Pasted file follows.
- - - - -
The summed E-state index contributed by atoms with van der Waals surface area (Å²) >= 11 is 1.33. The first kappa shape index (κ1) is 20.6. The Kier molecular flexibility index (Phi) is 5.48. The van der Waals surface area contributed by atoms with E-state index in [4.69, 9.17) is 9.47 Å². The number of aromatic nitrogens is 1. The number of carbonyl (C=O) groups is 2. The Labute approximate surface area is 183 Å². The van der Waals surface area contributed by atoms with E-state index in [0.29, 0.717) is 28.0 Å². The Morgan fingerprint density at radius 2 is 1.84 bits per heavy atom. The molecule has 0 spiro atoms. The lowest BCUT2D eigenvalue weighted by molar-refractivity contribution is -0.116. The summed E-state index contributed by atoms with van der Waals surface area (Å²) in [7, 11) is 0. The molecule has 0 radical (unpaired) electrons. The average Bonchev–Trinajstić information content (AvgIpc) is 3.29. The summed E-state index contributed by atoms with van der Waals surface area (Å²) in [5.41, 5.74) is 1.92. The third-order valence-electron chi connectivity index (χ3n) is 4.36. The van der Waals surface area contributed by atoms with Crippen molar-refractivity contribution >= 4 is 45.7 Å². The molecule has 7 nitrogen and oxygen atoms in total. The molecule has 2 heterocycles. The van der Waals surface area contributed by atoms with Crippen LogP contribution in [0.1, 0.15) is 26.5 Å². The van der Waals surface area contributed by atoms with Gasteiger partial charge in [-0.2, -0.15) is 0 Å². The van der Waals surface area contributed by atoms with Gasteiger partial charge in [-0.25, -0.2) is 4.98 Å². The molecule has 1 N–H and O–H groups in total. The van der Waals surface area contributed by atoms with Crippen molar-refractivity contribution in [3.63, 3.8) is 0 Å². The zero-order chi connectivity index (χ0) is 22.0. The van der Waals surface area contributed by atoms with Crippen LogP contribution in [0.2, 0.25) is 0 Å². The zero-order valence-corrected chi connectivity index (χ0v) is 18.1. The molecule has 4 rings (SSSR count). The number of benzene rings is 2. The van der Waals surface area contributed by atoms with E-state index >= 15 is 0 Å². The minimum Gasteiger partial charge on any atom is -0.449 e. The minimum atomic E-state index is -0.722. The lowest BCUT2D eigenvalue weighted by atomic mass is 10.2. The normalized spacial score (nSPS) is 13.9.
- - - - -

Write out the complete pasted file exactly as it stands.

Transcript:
The summed E-state index contributed by atoms with van der Waals surface area (Å²) >= 11 is 1.33. The first kappa shape index (κ1) is 20.6. The Kier molecular flexibility index (Phi) is 5.48. The van der Waals surface area contributed by atoms with E-state index in [4.69, 9.17) is 9.47 Å². The number of aromatic nitrogens is 1. The number of carbonyl (C=O) groups is 2. The Labute approximate surface area is 183 Å². The van der Waals surface area contributed by atoms with E-state index in [0.29, 0.717) is 28.0 Å². The Morgan fingerprint density at radius 2 is 1.84 bits per heavy atom. The molecule has 0 spiro atoms. The lowest BCUT2D eigenvalue weighted by molar-refractivity contribution is -0.116. The summed E-state index contributed by atoms with van der Waals surface area (Å²) in [7, 11) is 0. The molecule has 0 radical (unpaired) electrons. The average Bonchev–Trinajstić information content (AvgIpc) is 3.29. The summed E-state index contributed by atoms with van der Waals surface area (Å²) in [5.41, 5.74) is 1.92. The third-order valence-electron chi connectivity index (χ3n) is 4.36. The van der Waals surface area contributed by atoms with Crippen molar-refractivity contribution >= 4 is 45.7 Å². The molecule has 7 nitrogen and oxygen atoms in total. The molecule has 2 heterocycles. The van der Waals surface area contributed by atoms with Crippen LogP contribution in [0.1, 0.15) is 26.5 Å². The van der Waals surface area contributed by atoms with Gasteiger partial charge in [-0.2, -0.15) is 0 Å². The van der Waals surface area contributed by atoms with Gasteiger partial charge in [-0.25, -0.2) is 4.98 Å². The molecule has 1 N–H and O–H groups in total. The van der Waals surface area contributed by atoms with Crippen molar-refractivity contribution in [3.63, 3.8) is 0 Å². The zero-order chi connectivity index (χ0) is 22.0. The van der Waals surface area contributed by atoms with Crippen LogP contribution in [0.2, 0.25) is 0 Å². The zero-order valence-corrected chi connectivity index (χ0v) is 18.1. The molecule has 4 rings (SSSR count). The number of benzene rings is 2. The van der Waals surface area contributed by atoms with E-state index >= 15 is 0 Å². The minimum Gasteiger partial charge on any atom is -0.449 e. The minimum atomic E-state index is -0.722. The lowest BCUT2D eigenvalue weighted by atomic mass is 10.2. The normalized spacial score (nSPS) is 13.9.